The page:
Confronting the global climate crisis requires a collective effort, and, as the world's largest economies and greenhouse gas emitters, the United States and China have a crucial role to play. In November 2021, at the United Nations Framework Convention on Climate Change's COP26 summit in Scotland, the two countries agreed to the historic U.S.-China Joint Glasgow Declaration on Enhancing Climate Action in the 2020s. While the statement did not include substantial new commitments, it nevertheless demonstrated a constructive willingness to accelerate and enhance action on climate change from both nations.
In fact, in the Joint Declaration, both countries acknowledged “a significant gap” between current efforts to address the global climate crisis and those that need to be taken to achieve the goals of the Paris Agreement, stressing “the vital importance of closing that gap as soon as possible, particularly through stepped-up efforts.” Notably, the U.S. and China also committed to “seizing this critical moment to engage in expanded individual and combined efforts to accelerate the transition to a global net zero economy.”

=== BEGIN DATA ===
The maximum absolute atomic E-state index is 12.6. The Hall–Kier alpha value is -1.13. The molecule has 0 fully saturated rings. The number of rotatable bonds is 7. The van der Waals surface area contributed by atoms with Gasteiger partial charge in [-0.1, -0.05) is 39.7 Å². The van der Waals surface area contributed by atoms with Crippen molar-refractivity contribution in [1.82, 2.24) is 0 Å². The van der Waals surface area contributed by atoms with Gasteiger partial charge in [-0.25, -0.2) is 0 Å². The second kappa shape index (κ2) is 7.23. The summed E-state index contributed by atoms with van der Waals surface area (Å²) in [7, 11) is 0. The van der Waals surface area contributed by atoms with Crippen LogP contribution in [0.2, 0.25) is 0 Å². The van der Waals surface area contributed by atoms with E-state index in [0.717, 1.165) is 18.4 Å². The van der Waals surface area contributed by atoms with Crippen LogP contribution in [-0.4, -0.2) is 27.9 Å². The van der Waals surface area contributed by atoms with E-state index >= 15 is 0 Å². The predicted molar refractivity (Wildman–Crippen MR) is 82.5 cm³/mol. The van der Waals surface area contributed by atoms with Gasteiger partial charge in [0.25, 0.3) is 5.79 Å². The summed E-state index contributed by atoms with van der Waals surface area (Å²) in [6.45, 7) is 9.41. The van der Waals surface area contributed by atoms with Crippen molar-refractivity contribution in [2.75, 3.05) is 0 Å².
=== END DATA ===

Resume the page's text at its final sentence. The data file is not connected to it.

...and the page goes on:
In response to the Joint Declaration, The California-China Climate Institute - in collaboration with a wide-array of other organizations - brought together a group of U.S. and China climate experts to assess opportunities for both nations to tackle key issues, including, on: power sector decarbonization, methane emissions, illegal deforestation, industrial decarbonization, green shipping and aviation, food waste and fertilizer efficiency, building decarbonization, zero-emission vehicle deployment, and subnational cooperation.
The resulting series outlines both the individual and collaborative efforts that the U.S. and China can undertake to address these pressing climate challenges.